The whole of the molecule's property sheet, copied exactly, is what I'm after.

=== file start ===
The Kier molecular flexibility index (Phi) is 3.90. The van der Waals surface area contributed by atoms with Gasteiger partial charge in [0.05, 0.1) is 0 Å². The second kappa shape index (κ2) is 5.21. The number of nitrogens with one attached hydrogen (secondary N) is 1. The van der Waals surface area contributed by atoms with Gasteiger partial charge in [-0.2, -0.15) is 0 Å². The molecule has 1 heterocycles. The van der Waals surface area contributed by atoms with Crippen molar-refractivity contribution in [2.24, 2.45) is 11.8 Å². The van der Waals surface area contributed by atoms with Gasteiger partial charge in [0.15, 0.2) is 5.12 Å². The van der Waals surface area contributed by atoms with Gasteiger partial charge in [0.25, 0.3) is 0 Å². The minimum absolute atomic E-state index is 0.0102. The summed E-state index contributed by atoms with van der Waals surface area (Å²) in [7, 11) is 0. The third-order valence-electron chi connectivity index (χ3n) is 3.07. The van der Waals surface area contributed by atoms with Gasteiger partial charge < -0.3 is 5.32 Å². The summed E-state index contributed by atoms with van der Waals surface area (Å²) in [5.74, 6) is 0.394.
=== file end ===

The Kier molecular flexibility index (Phi) is 3.90. The van der Waals surface area contributed by atoms with Gasteiger partial charge in [0.05, 0.1) is 0 Å². The second kappa shape index (κ2) is 5.21. The number of nitrogens with one attached hydrogen (secondary N) is 1. The van der Waals surface area contributed by atoms with Gasteiger partial charge in [-0.2, -0.15) is 0 Å². The molecule has 1 heterocycles. The van der Waals surface area contributed by atoms with Crippen molar-refractivity contribution in [2.24, 2.45) is 11.8 Å². The van der Waals surface area contributed by atoms with Gasteiger partial charge in [0.15, 0.2) is 5.12 Å². The van der Waals surface area contributed by atoms with Gasteiger partial charge in [0.25, 0.3) is 0 Å². The minimum absolute atomic E-state index is 0.0102. The summed E-state index contributed by atoms with van der Waals surface area (Å²) in [7, 11) is 0. The third-order valence-electron chi connectivity index (χ3n) is 3.07. The van der Waals surface area contributed by atoms with Gasteiger partial charge < -0.3 is 5.32 Å². The summed E-state index contributed by atoms with van der Waals surface area (Å²) in [5.74, 6) is 0.394.